Notes

[1] In one tweet I found he condemned EQ claiming that “her job is puffy by global standards” and without evidence said “didn’t see her donating her large salary either.” He also said that “I don’t get it, Em didn’t even respond to the attack, scared for her puffy job likely.” Really starting to think he is a spy or something.

[2] Elsewhere he said the following in a tweet of his own that he favorited: “Mind you, I have never been a communist, but have felt they had some good arguments & materials, and also interesting reads on Twitter.” Also see these tweets related to this: here, here, and here. He also said in a statement that throws radical theory out the window the following: “Western communists should likely fall into this, not worthy of respect, but I don’t have as much experience. 99% hoarders & typical selfish.” Jeez, where does he get his information?

[3] In one tweet I found he said the following: “You’re right. I don’t feel huge sympathy for Emma though, no bad will happen to her.” What a heartless asshole who doesn’t feel anything for commies.

[4] He also used the term “clique” elsewhere to describe people who work at water utility companies who are apparently corrupt (see here and here). So I’m not sure if he even knows how he is using the term.

[5] Even my response to a tweet in which Garry claimed that people in the United States are “the most ethnocentric and self-centered people I’ve ever met, & I’ve met many. I’m hesitant of embracing any of them” did not trigger a response from him. Neither did my response to his comment about the US’s mass media market or my question to his strange tweet about a magical database he had heard of.

[6] In a classic Garryism he demanded that people who care about global starvation have a job “to be at the front of the debate-line to demand the 9 million get aid” with the number 9 million coming from the UN’s FAO apparently. That for one isn’t a democratic notion and it ignores WHO will get the aid. In another classic Garryism, he tweets that “it’s somewhat scary to me seeing Germany having a nationalistic government, diplomatic envoy, huge military on the rise – and a new bigotry.” How is only somewhat scary? What really scares him? This tweet really doesn’t make sense to me. Oh and lets not forget that despite the fact that Femen is a supposedly feminist organization run by an abusive man, as I noted on twitter, he supports them. Just see what he says: “I am a funny American, a part of this generation, who might hang out with Femen – but also support fairness towards Russia & minorities.” Still he took positions which seemed to take a positive view of the Syrian government (see here, here, here, and here). But this could just be posing. After all he has some strange views on the US Civil War which don’t mention black confederates. But hey, this is in his character when he, almost in a racist way, calls out “gang rapper profiteers” whatever that means. Don’t worry, he’ll tweet videos like this (also here, here, and here) which either is legit or not at all and claim that political correctness exists when it really doesn’t. Then he has strange tweets like this.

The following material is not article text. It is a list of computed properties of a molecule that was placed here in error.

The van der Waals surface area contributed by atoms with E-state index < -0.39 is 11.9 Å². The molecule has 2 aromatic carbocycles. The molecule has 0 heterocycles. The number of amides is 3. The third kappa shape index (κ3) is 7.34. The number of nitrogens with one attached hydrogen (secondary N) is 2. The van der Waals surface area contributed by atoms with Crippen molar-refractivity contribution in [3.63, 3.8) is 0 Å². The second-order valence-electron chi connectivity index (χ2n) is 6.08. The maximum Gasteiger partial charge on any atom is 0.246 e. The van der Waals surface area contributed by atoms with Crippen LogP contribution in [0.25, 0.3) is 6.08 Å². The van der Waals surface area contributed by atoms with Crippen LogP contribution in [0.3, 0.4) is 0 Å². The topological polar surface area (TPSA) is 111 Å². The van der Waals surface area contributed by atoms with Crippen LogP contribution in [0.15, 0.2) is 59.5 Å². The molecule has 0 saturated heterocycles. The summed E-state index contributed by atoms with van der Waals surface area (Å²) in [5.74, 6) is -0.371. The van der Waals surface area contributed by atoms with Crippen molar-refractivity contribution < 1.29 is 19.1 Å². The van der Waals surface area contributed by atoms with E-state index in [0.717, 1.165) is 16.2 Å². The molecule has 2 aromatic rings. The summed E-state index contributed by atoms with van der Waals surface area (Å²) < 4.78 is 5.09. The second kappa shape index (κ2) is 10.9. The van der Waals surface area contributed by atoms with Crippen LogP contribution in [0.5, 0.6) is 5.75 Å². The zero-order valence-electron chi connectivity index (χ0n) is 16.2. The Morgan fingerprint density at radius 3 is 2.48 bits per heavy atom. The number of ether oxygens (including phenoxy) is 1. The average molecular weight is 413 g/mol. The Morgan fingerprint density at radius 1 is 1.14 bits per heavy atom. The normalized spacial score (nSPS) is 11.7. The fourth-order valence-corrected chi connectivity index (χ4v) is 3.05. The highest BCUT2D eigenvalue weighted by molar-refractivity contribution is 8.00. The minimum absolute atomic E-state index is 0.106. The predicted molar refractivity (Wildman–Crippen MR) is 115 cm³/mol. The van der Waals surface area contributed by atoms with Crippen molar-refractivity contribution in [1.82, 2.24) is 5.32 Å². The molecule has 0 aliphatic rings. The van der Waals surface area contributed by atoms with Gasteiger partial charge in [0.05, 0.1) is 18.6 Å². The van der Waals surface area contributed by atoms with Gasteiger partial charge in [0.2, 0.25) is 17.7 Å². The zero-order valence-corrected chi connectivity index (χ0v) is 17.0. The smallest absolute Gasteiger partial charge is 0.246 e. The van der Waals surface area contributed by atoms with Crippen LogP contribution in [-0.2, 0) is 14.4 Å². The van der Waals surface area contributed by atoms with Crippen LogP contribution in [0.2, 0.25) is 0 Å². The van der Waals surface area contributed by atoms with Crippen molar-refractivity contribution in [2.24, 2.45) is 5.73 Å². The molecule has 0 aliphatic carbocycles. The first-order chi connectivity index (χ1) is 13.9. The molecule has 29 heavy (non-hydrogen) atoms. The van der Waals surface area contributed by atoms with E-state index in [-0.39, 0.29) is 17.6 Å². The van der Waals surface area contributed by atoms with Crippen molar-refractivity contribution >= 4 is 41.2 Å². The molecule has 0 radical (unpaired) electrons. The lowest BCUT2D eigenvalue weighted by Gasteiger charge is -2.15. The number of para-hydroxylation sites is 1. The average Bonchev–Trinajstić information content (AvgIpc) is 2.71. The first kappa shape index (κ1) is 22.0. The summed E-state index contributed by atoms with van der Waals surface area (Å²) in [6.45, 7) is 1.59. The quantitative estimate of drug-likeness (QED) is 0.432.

[7] This series of four tweets [here, here, here, and here] is the ONLY place he talks about this I could find.

[8] Just see this set of tweets (see here, here, here, here, and here, along with this one)  to prove this assessment. He ignores that rights to abortion and contraceptives has been under attack since the 1970s.

[9] You could argue that the US public is responsible for genocide especially of the indigenous people and the enslavement of thousands of black Africans. After all, the wealth of the United States is built on the blood, sweat and tears of Asian immigrants (especially Chinese and Japanese), enslaved blacks, indigenous people (by stealing their land), Mexican immigrants (especially after the war of 1846-8), and many others. However, what he is talking about is not genocide in the slightest.

[10] Later he favorited my response for no apparent reason.

[11] He also supports overthrow of Syria’s government, mad that his version of events isn’t being distributed by certain sources (also see here, here, and here), is part of some supposedly pro-refugee charity (also see here), is pro-intervention in Syria, and much more. He describes himself on his blog as “a writer, filmmaker, journalist, secularist and Scotch enthusiast who spends his time bouncing between London and the Middle East and binging on international politics.”

[12] I could get into the recent tweets of Chuckles but that is for another day. For that, see here, here, here, here, here, here, here, here, here, here, here, and here.